ORACLE PARK — Even after Colorado Rockies pitcher German Marquez was blasted for eight runs on 10 hits in 4 1/3 innings by the punchless Los Angeles Angels of Anaheim last month, manager Bud Black still complemented his 24-year old right-hander’s poise. He said, at the time, that Marquez was turning into “one of the best pitchers in the National League.”
Through three starts this season, Marquez had averaged six innings per start, and though he had a fielding independent ERA of 4.70 — the highest of his career — he simultaneously had posted the best ERA of his short, four-year career at 3.00, and had fanned 16 in 18 innings.
“He’s good. We knew that coming into this game,” said San Francisco Giants manager Bruce Bochy, who had to contend with Marquez on Sunday.
Against the Giants — a team that came in hitting just .208 — Marquez nearly pitched the second no-hitter in Rockies history — neither at Coors Field — and the first since Ubaldo Jimenez on April 17, 2010. For 7 1/3 innings, he allowed no hits, and just a single baserunner. He had to settle for a humble shutout, though, in a 4-0 win, Colorado’s only victory out of a four-game set against the San Francisco Giants.
“He throws and easy 97, he’s got a great slider, he was on top of his game,” Bochy said. “He really pounded the strike zone. When a guy throws that hard and throws a really good slider, you’ve really got your work cut out for you … He’s going to throw a lot of games like that. That’s how good his stuff is.”
The only hit against him came with one out in the eighth, when Evan Longoria grounded an 0-2 slider into left field for a single.
“We were in survival mode,” Longoria said. “Just try to get a hit for the morale of the team. Sometimes, you feel like you can win the game, and today, we hit some balls pretty hard throughout the course of the game, and nothing fell.”
The Giants (7-10), a team that, thanks to Kevin Pillar, had inched up from the No. 27 scoring offense in Major League Baseball to 26th in the last week, returned to the form that saw them score just five runs in the first four games of the season thanks to Marquez, who fanned nine and threw just 105 pitches, including 75 for strikes.
“He was throwing strikes with all of his pitches,” Longoria said. “He had a really good mix of the four-seamer and the two-seamer, commanding both. He threw a ton of strikes, and just mixing, mixing throughout the count. He didn’t really get into any patterns. He pretty much was strike one, every time, and he was just out of the zone or below the zone with two strikes, to induce swings.”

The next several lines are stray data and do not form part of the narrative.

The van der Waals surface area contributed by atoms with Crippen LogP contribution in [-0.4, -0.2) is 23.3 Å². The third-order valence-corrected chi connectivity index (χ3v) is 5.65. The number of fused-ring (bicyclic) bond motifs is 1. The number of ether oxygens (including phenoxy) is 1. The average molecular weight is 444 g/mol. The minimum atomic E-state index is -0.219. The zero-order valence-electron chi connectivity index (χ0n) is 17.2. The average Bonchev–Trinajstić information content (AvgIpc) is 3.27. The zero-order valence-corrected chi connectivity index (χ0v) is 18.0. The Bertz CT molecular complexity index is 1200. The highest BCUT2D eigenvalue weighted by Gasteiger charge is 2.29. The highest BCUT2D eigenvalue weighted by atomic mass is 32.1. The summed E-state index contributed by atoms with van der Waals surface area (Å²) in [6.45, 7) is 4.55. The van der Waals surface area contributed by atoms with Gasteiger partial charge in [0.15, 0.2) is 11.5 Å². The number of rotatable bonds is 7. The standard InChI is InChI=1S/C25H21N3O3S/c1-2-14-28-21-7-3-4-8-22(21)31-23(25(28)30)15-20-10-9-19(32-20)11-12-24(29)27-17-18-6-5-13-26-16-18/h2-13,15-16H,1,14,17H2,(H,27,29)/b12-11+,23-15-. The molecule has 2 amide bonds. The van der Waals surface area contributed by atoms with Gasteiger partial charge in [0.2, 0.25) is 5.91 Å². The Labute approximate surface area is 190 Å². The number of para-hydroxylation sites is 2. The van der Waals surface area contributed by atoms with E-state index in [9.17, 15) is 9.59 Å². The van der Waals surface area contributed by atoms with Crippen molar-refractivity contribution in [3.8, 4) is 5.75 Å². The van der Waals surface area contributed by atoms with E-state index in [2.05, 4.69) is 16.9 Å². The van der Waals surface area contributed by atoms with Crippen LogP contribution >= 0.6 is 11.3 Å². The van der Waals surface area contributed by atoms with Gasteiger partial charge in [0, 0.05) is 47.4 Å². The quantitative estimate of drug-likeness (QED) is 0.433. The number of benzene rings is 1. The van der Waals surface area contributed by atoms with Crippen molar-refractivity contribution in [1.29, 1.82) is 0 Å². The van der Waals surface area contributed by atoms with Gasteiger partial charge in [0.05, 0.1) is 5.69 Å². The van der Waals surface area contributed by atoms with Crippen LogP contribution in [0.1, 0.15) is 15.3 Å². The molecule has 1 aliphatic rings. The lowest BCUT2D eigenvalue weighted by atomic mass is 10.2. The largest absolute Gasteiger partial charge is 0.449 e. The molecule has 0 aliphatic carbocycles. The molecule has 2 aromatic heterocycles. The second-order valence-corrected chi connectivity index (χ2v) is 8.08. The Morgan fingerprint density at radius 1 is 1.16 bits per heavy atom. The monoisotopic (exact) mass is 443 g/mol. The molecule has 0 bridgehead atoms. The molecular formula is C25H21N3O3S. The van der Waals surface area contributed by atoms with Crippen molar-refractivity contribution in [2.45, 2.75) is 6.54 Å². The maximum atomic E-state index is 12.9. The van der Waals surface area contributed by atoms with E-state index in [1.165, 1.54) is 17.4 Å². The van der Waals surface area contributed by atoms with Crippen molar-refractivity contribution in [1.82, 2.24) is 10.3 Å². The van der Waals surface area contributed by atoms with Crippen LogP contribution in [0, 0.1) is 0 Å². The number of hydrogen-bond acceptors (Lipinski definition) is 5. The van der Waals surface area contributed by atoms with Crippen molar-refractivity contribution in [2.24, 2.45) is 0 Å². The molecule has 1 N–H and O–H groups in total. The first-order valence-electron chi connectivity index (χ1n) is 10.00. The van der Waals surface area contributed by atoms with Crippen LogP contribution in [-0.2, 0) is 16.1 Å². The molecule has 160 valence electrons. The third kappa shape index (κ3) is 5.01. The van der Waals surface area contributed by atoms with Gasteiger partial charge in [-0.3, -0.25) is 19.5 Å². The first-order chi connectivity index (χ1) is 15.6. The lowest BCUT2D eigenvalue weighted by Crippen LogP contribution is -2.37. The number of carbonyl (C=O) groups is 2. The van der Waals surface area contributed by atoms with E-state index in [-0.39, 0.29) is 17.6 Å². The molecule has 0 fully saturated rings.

Marquez, who threw the first complete-game in the Major Leagues this season, also got the benefit of some stellar defense, including a lay-out dive from center fielder Ian Desmond to keep what was then a perfect game intact in the third — robbing Gerardo Parra of a sure double. He got help from Desmond again in the fourth, when he made a sliding grab in center to rob Joe Panik.
The only trouble Marquez faced was in the top of the sixth, when Pillar led off by taking a dose in the left elbow, breaking up the perfect game. He reached second on a one-out grounder by Pablo Sandoval, but was stranded on a deep drive to — who else? — Desmond, who speared a fly ball to deep left-center by Steven Duggar.
In the bottom of the eighth, Brandon Crawford led off with a hot shot to third that nearly ate up Arenado, but he was able to recover, barehand the ball and fire to first for the out. One batter later, Longoria snuck a grounder past a diving Arenado, who stayed on all fours well after the ball had reached left field, seemingly disappointed that he couldn’t keep the no-no intact.
He’d already done plenty, though, to help Colorado (4-12) salvage at least one game in the series, including drawing two walks from Giants starter Derek Holland, who wasn’t so much trying to pitch around him, as trying to keep him in check.
Holland went six and allowed at least one baserunner in every inning but the fourth, walking four and allowing four hits. Despite striking out five in his first four frames, couldn’t escape trouble. Holland got ahead of Arenado 2-2 with two outs in the third, but walked him on a couple of close calls, and allowed an RBI double to Trevor Story.
“They were very patient up there,” said Holland, who lasted six innings, but threw 101 pitches. “The thing that stands out the most is they got four walks. That’s something I don’t like, personally … I was very erratic. I definitely got ahead, but they worked the count.”
Arenado — owner of four straight seasons of 35 or more home runs — followed by hammering a 91.4-mph sinker that didn’t sink halfway up the left-center field bleachers. The 409-foot, three-run homer was his first of the season. Holland said that the pitch was “supposed to be” a sinker away.
“Obviously it was right down the middle, and he’s hands-down one of the best hitters in the game,” Holland said. “The execution is what you need right there in that situation, and the one guy you truly don’t want to beat you put the run up for them. I put that right there on a platter for him. It’s not what I wanted, clearly, but you’ve got to tip your hat to him … I got beat by one of the greatest hitters of all time, in my mind.”
San Francisco did come away with its first series win of the year, though, and now heads on a three-city, 10-day road trip to Washington, Pittsburgh and then Toronto, before returning home for a six-game homestand against the New York Yankees (April 26-28) and the rival Dodgers (April 29-May 1).